1. Preventing education and instilling confidence:
a) Patient & HCP tie-in
b) Trust from the beginning
c) Shared decisions
d) Communication skills: Recommendations and good practices
2. Valuing PROs (Patient Reports Outcomes):
a) Minimise the disparity between the perception of the patient and the doctor
b) Enhancing the patient's QoL (Quality of Life)
3. Provide credible sources of information:
a) Accredited sources and reliable literacy
4. Enhancement of therapeutic adherence
This adhesion is linked to many external factors, such as economic, social and cultural factors. Also, to those related to HCPs, such as the perception of the disease and therapeutics prescription.
Regarding the patient, we can summarise it in three stages:
1st Stage – Therapeutic agreement:
- Family involvement
- Information on the disease and its treatment
- Drug administration mentoring
- Side effects and monitoring of instituted medication
2nd Stage – Adhesion
3rd Stage – Maintenance
- Management of expectations regarding therapeutics
- Regular contact
- Monitoring support programmes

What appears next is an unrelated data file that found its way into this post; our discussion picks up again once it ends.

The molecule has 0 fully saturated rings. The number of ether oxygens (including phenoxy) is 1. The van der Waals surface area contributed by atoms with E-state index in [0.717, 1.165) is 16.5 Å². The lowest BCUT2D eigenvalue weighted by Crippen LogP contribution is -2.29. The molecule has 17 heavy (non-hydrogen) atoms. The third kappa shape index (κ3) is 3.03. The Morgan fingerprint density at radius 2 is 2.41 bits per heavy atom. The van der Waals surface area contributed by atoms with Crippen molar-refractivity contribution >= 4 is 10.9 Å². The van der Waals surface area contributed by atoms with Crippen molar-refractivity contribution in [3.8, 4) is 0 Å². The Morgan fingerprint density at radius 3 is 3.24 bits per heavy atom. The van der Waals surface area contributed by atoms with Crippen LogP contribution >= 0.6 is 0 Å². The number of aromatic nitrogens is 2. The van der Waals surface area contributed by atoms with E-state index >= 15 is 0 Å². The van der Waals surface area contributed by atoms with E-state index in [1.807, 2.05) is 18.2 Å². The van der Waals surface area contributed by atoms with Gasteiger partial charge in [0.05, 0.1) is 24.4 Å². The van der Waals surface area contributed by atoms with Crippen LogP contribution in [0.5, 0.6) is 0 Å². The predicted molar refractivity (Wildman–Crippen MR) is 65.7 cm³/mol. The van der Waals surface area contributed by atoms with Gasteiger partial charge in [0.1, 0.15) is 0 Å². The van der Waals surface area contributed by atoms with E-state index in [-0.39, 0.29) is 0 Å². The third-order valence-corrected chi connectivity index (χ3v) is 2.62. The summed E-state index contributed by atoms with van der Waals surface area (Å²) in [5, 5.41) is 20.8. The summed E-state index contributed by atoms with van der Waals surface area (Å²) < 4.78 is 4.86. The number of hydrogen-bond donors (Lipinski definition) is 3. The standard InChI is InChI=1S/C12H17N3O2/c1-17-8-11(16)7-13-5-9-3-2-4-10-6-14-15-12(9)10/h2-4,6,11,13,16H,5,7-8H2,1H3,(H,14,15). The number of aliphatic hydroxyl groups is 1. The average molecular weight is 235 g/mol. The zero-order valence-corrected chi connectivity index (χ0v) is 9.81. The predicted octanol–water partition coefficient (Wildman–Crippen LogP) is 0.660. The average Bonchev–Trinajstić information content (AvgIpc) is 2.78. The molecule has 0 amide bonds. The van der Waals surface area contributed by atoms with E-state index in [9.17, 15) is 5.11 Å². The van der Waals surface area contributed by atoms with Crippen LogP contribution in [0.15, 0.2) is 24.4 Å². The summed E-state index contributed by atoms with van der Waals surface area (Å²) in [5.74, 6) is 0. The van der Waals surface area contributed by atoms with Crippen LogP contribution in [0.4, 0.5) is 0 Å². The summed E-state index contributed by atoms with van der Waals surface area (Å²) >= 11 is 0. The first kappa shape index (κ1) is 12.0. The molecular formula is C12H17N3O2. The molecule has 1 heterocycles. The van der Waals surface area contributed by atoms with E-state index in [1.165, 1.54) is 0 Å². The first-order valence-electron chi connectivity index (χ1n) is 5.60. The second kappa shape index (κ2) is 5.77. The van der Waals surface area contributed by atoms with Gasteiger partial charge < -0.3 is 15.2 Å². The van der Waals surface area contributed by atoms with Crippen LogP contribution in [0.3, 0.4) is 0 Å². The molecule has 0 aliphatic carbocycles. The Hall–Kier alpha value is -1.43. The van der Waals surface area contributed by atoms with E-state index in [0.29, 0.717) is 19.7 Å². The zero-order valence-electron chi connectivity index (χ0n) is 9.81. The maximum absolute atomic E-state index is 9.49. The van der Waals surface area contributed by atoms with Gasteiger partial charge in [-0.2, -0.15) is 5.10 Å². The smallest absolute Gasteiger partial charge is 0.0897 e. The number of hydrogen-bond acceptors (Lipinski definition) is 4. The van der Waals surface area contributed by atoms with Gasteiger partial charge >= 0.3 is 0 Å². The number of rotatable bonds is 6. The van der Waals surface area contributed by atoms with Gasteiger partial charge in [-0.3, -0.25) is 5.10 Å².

- Therapeutic re-evaluation and review whenever necessary
- Assessment of the adaptation of the patient and his family to the disease.
So, how important is it to trust your neurologist?
Trusting your doctor has clear health benefits. You'll be more likely to try new drugs, follow your treatment plan (jointly agreed with your trusted doctor), share important medical information, take preventative measures and have better control of your MS.
Up to half of the failures in treatment reported by patients are due to not following the regime suggested by doctors. This increases the risk of hospitalisation and extended ill health. One study found a small but statistically significant association between how much patients trusted their doctors and how much their symptoms improved within two weeks (allowing for different factors that could have influenced the outcome).
If your doctor takes your problems seriously, if they listen to you with empathy, feel like your ally, involve you in decision-making (sharing the pros and cons of treatments in a straightforward way), then you're naturally more likely to trust them. Judging their clinical competence is harder, but you may be able to go on past experience. Anything that reduces the power difference between you and your doctor encourages trust.
Our invisible MaSk should be removed as soon as possible! Talk to your neurologist and they will help you to take off yours.